Part of the reason for Colorado's decline in 2008-2009 were the injuries that marred Paul Stastny's season. After scoring 149 points in his first 148 NHL games, Stastny was limited to 36 points in 45 games last season, playing just 11 games after Christmas before suffering a broken foot (to go with his previously broken forearm). When healthy, he is the focal point of Colorado's offence.
Veteran sniper Milan Hejduk tied Smyth for the team scoring lead, but also posted the first minus rating (minus-19) of his career. The 33-year-old is entering the final year of his contract and would have some appeal if he was willing to be moved, but he's also one of the club's few proven finishers so if the Avalanche do unload Hejduk it could make the rebuilding process all the more challenging.
Beyond that established trio, the Avalanche are in dire need of improvement from their young forwards.
Marek Svatos is too talented to score just 14 goals, but his play without the puck seems to terminally limit his ice time so when he's not scoring, he can go through extended droughts.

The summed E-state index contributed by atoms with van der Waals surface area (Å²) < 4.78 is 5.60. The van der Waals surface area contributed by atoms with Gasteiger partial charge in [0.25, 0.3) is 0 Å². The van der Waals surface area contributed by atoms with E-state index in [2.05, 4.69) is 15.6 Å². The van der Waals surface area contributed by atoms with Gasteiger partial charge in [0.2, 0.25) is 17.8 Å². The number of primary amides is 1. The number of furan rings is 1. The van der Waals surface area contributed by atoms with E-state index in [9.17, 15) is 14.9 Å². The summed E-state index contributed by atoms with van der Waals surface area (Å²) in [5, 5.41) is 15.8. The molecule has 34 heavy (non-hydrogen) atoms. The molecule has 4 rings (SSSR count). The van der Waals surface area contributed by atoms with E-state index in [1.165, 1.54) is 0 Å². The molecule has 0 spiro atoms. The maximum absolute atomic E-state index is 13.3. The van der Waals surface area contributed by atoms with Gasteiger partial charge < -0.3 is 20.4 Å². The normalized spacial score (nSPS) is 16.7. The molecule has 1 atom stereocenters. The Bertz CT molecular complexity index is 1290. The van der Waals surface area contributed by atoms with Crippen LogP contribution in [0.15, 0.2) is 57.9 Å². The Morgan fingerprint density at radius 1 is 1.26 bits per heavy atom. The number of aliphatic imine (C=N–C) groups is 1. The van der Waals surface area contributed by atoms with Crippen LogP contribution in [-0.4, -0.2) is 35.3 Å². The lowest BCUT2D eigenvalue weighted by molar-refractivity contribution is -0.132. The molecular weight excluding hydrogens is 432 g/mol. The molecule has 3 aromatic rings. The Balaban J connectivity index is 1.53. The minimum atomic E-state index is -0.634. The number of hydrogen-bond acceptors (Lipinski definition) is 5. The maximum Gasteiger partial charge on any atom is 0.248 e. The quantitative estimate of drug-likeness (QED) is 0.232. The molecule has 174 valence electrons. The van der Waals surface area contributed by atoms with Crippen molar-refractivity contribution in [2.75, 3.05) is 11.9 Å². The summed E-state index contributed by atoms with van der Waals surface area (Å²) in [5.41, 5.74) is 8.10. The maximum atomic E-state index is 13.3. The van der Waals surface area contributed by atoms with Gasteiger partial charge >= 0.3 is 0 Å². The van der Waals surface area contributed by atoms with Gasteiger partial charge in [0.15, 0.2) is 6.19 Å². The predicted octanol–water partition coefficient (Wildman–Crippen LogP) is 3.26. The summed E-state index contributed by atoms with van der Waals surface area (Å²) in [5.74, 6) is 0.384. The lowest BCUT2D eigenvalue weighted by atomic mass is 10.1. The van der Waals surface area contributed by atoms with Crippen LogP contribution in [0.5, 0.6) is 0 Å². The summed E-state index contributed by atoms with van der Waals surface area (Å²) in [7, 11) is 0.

Few players are as streaky as Wojtek Wolski, who has the size and skill to do more than he has thus far. Beyond his outstanding skills in the shootout, however, Wolski has seen his goal and point production decline in each of the last two seasons. He should be a top six forward.
While Joe Sakic's injury created an opportunity for T.J. Hensick to stick with the Avalanche for an extended period, he didn't produce enough offensively to secure a spot for the future. Hensick is a creative playmaker but, even as a setup guy, simply has to score more than four goals in 61 games.
Bruising young winger Chris Stewart had his moments as a rookie, scoring 11 goals and generally faring well in his eight scraps, but a rookie-worst minus-18 (in 53 games), shows room for improvement before he's considered a legitimate NHL winger, let alone a power forward.
If the Avalanche make any effort at all to purge overpriced veterans, Darcy Tucker has to fall in the crosshairs of the new GM. Tucker was wholly ineffective in his first season with Colorado, to the point that it may not be worth having the 34-year-old take a roster spot that can go to a young winger.
There were few bright spots for the Avalanche last season, but blue-collar winger Cody McLeod would qualify. Though McLeod has limited offensive skills, he scored 15 goals and was a consistent physical presence.